Author: Jennifer Ouellette
New sorting algorithm yields more robust, replicable results than other methods.
People love taking online quizzes; just ask Buzzfeed and Facebook. A new study has sifted through some of the largest online data sets of personality quizzes and identified four distinct "types" therein. The new methodology used for this study—described in detail in a new paper in Nature Human Behavior—is rigorous and replicable, which could help move personality typing analysis out of the dubious self-help section in your local bookstore and into serious scientific journals.
Frankly, personality "type" is not the ideal nomenclature here; personality "clusters" might be more accurate. Paper co-author William Revelle (Northwestern University) bristles a bit at the very notion of distinct personality types, like those espoused by the hugely popular Myers-Briggs Type Indicator. Revelle is an adamant "anti-fan" of the Myers-Briggs, and he is not alone. Most scientists who study personality prefer to think of it as a set of continuous dimensions, in which people shift where they fall on the spectrum of various traits as they mature.
What's new here is the identification of four dominant clusters in the overall distribution of traits. Revelle prefers to think of them as "lumps in the batter" and suggests that a good analogy would be how people tend to concentrate in cities in the United States.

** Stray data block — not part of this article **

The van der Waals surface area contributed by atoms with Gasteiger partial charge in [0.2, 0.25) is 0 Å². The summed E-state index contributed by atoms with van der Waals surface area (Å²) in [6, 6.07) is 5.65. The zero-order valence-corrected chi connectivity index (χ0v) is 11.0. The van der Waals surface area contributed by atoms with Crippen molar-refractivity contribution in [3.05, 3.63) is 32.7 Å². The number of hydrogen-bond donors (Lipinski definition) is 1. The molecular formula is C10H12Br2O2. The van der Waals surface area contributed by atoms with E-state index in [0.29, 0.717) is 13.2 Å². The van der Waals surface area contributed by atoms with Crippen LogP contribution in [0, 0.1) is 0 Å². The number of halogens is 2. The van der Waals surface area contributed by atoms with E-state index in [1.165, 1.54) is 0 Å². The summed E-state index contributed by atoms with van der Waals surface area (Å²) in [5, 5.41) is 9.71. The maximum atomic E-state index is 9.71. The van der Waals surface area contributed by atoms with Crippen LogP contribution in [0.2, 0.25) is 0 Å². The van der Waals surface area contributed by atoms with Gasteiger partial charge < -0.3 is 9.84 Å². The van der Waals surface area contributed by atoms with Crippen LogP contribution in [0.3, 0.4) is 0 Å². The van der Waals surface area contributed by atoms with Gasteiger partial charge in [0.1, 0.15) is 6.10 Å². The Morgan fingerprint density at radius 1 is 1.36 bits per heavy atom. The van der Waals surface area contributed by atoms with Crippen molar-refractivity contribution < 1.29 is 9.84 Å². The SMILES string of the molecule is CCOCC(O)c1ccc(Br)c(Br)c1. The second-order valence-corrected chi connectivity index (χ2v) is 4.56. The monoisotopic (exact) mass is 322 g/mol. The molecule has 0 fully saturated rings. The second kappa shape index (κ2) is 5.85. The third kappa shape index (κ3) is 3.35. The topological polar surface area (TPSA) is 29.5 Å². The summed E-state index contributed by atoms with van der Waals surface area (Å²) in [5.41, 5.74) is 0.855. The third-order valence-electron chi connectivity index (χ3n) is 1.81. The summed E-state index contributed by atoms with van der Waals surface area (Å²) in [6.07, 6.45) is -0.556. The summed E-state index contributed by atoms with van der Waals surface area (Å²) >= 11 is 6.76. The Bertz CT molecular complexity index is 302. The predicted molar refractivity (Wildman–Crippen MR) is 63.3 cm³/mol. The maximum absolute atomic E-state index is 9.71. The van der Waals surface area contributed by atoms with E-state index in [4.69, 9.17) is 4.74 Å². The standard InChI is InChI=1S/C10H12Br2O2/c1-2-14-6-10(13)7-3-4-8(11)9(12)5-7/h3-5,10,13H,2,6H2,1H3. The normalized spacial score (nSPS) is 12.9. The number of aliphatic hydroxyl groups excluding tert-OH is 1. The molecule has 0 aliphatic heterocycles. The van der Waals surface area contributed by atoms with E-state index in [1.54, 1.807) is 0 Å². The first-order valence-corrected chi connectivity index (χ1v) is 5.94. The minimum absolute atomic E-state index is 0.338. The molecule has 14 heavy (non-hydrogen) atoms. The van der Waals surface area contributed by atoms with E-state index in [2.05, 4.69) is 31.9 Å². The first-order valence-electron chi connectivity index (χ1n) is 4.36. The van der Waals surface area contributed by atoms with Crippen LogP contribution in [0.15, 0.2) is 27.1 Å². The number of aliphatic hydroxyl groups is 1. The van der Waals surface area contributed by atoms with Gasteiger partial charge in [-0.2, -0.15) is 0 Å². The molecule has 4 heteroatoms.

Divide the country into four regions—north, south, east, and west—and then look at how the population density is distributed. You will likely find the highest concentration of people living in dense cities like New York, Chicago, Los Angeles, or Houston. "But to describe everyone as living in one of those four cities is a mistake," he says. Similarly, "What we're describing is the likelihood of being at certain parts of that distribution; we're not saying that everyone is in one of those four categories."
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